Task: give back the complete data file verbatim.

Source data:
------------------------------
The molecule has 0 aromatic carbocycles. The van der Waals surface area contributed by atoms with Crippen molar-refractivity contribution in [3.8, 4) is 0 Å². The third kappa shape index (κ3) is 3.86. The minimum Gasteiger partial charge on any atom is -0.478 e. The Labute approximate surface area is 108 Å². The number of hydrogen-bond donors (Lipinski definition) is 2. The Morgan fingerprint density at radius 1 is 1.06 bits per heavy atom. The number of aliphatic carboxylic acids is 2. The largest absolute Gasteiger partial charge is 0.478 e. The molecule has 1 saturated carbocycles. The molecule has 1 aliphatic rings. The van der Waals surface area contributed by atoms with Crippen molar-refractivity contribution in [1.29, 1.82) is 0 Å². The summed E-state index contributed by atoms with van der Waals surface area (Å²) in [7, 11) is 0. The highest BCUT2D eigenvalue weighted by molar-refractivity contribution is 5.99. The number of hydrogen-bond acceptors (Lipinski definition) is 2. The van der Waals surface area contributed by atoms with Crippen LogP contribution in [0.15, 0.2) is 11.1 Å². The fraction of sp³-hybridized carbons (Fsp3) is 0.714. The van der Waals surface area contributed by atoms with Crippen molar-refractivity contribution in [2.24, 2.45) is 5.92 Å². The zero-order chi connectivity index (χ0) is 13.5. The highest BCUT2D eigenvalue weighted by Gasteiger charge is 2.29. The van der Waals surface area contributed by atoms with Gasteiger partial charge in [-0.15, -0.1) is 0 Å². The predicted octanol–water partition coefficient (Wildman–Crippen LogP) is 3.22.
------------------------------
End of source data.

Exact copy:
The molecule has 0 aromatic carbocycles. The van der Waals surface area contributed by atoms with Crippen molar-refractivity contribution in [3.8, 4) is 0 Å². The third kappa shape index (κ3) is 3.86. The minimum Gasteiger partial charge on any atom is -0.478 e. The Labute approximate surface area is 108 Å². The number of hydrogen-bond donors (Lipinski definition) is 2. The Morgan fingerprint density at radius 1 is 1.06 bits per heavy atom. The number of aliphatic carboxylic acids is 2. The largest absolute Gasteiger partial charge is 0.478 e. The molecule has 1 saturated carbocycles. The molecule has 1 aliphatic rings. The van der Waals surface area contributed by atoms with Crippen molar-refractivity contribution in [1.29, 1.82) is 0 Å². The summed E-state index contributed by atoms with van der Waals surface area (Å²) in [7, 11) is 0. The highest BCUT2D eigenvalue weighted by molar-refractivity contribution is 5.99. The number of hydrogen-bond acceptors (Lipinski definition) is 2. The van der Waals surface area contributed by atoms with Crippen LogP contribution in [0.15, 0.2) is 11.1 Å². The fraction of sp³-hybridized carbons (Fsp3) is 0.714. The van der Waals surface area contributed by atoms with Crippen molar-refractivity contribution in [2.24, 2.45) is 5.92 Å². The zero-order chi connectivity index (χ0) is 13.5. The highest BCUT2D eigenvalue weighted by Gasteiger charge is 2.29. The van der Waals surface area contributed by atoms with Gasteiger partial charge in [-0.15, -0.1) is 0 Å². The predicted octanol–water partition coefficient (Wildman–Crippen LogP) is 3.22.